Physical evidence of pentimenti (a visible trace of earlier painting beneath a layer or layers of paint where the artist has changed their mind) is a rare and always fascinating find. Research has highlighted changes previously invisible, allowing a reassessment of the iconography of the panel. Particularly important is the detail now available of the underdrawing line. Distinction of the possible use of a brush and some freehand drawing implies variance from a speedily traced pattern, and gives some credence to part of the drawing being undertaken directly by the Master of Frankfurt.

John Hook is former Senior Conservator, QAGOMA
Anne Carter is Conservator, Paintings, QAGOMA
Mandy Smith is Senior Conservation Technican, QAGOMA

All infra-red imaging was undertaken by Mandy Smith (Senior Conservation Technician QAGOMA). This presentation is based on research by John Hook (former Senior Conservator, Paintings) who examined this painting using X-radiography and infra-red photography, prepared all paint cross sections and discovered most of the changes described. Research collated by Anne Carter. This blog is an edited extract from Carter, Anne (2005) ‘Donors and saints: An examination of a panel by the Master of Frankfurt’ Melbourne Journal of Technical Studies in Art, Vol 2, Underdrawing, Centre for Cultural Materials Conservation, The University of Melbourne

Glossary
1 X-radiography | X-rays are the part of the electromagnetic spectrum invisible to the eye and useful for mapping materials of different atomic weight. The larger the atoms from which a material is made, the whiter that material appears on an X-ray film. X-rays are particularly useful for imaging lead white design areas in paintings, and metal armature inside sculpture. There are conservators licensed to undertake radiography of art works at QAGOMA.
2 Infra-red reflectography | Infra-red energy is heat, and it occurs at wavelengths longer than 760 nanometres – just beyond red in the electromagnetic spectrum. Infra-red imaging relies on the selective absorption of heat by pigments and is most useful for detecting underdrawing. Many earth-based pigments (for example, charcoal in drawing layers) are visible using an infra-red detector. At the Gallery we use a Hammamatsu Vidicon™ system.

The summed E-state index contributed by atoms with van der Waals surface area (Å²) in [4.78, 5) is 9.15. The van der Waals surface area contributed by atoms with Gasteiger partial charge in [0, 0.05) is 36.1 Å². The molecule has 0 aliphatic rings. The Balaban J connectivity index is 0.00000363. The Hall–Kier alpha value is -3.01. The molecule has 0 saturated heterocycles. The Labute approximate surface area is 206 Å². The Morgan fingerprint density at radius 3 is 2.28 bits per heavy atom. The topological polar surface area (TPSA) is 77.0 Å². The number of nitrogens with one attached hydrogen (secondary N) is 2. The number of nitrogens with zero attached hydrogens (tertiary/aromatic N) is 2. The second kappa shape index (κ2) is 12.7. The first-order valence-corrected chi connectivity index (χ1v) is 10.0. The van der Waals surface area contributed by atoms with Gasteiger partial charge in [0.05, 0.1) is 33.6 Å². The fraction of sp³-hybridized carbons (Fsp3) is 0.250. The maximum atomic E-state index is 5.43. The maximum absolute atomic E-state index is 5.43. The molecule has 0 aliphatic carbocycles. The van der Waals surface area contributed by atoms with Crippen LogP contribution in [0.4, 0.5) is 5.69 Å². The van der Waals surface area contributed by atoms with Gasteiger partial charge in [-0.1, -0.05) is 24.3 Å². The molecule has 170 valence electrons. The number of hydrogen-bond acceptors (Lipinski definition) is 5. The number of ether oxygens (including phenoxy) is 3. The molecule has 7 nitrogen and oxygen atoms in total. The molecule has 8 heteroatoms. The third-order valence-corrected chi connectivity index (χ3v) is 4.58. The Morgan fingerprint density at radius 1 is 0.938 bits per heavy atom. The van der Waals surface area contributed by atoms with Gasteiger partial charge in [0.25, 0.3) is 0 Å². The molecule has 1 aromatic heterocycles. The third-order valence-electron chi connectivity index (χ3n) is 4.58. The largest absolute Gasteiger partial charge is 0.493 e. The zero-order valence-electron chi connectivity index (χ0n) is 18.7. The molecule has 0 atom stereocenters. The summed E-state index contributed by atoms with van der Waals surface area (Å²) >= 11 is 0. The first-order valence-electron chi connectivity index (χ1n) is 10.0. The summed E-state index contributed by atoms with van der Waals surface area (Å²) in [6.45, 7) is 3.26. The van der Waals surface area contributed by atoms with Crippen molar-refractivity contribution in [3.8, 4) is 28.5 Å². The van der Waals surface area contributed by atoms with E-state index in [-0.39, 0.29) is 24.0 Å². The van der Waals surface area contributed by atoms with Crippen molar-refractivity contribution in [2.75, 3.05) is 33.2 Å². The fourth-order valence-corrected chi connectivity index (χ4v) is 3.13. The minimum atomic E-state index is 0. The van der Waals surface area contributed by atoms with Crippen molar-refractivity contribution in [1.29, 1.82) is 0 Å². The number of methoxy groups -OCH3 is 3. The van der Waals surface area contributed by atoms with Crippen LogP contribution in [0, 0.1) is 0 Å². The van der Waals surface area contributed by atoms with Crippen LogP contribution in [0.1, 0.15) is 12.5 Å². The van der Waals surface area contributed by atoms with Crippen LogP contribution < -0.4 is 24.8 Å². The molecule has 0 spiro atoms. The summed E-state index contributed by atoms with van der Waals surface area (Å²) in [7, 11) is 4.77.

3 Ultra-violet photography | Ultra-violet light is short wavelength energy, just beyond violet in the electromagnetic spectrum and invisible to our eyes. Many materials show autofluorescence when exposed to ultra-violet light. Aged natural resin varnishes characteristically fluoresce a greenish colour, and new oil paint remains dark under ultra-violet light, so the placement of new additions on top of old varnish can often be detected using ultra-violet inspection.
4 Paint cross-section analysis | Sometimes it is possible to remove a small chip of paint from the edge of a painting using a microscalpel. This chip of paint (usually less than ½ mm in diameter) can be embedded in polyester resin and cut through as a cross-section to reveal important information about paint layers, the artist’s technique, and the age of pigments used. These samples can be analysed using optical microscopy in normal light and ultra-violet illumination and imaged up to 100 000x using a scanning electron microscope (SEM). Inorganic pigment analysis can be undertaken using energy dispersive X-ray microanalysis (EDX) through the scanning electron microscope (SEM). Various organic analysis methods including fourier transform infra-red spectroscopy (FTIR) are also available.

Delve deeper into the collection

attrib. to Lucas Cranach the Elder, Germany 1472-1553 / Three Apostles (a fragment of a larger work) c.1515-20 / Oil on wood panel / 27.6 x 40cm / Purchased 1983 / Collection: Queensland Art Gallery | Gallery of Modern Art

Infra-red reflectography

Ultra-violet light imaging

Lucas Cranach the Elder

attrtib to Jan Provoost, Flanders b.c.1465-1529 / The Annunciation 1520 / Oil on wood panel / 52 x 24.5cm / Bequest of Gwyneth Jane Hulsen in memory of her late husband, Heinrich Hulsen 1995 / Collection: Queensland Art Gallery | Gallery of Modern Art

Ultra-violet light imaging

Jan Provoost

Featured image: X-Radiograph
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Go behind-the-scenes as we conserve Anthony Alder’s ‘Red-tailed Black Cockatoos’

 

Large scale paintings from Queensland’s Colonial period are extremely rare. (Red-tailed Black Cockatoos) by Anthony Alder (1838-1915) dated c.1895 shows a male and female pair of Red-tailed Black Cockatoos (Calyptorhynchus banksii), also known as Banksian or Banks’ Black Cockatoo, native to Australia and found in eucalyptus woodlands or along water courses. This species has disappeared from much of its former range in northern New South Wales and southeast Queensland.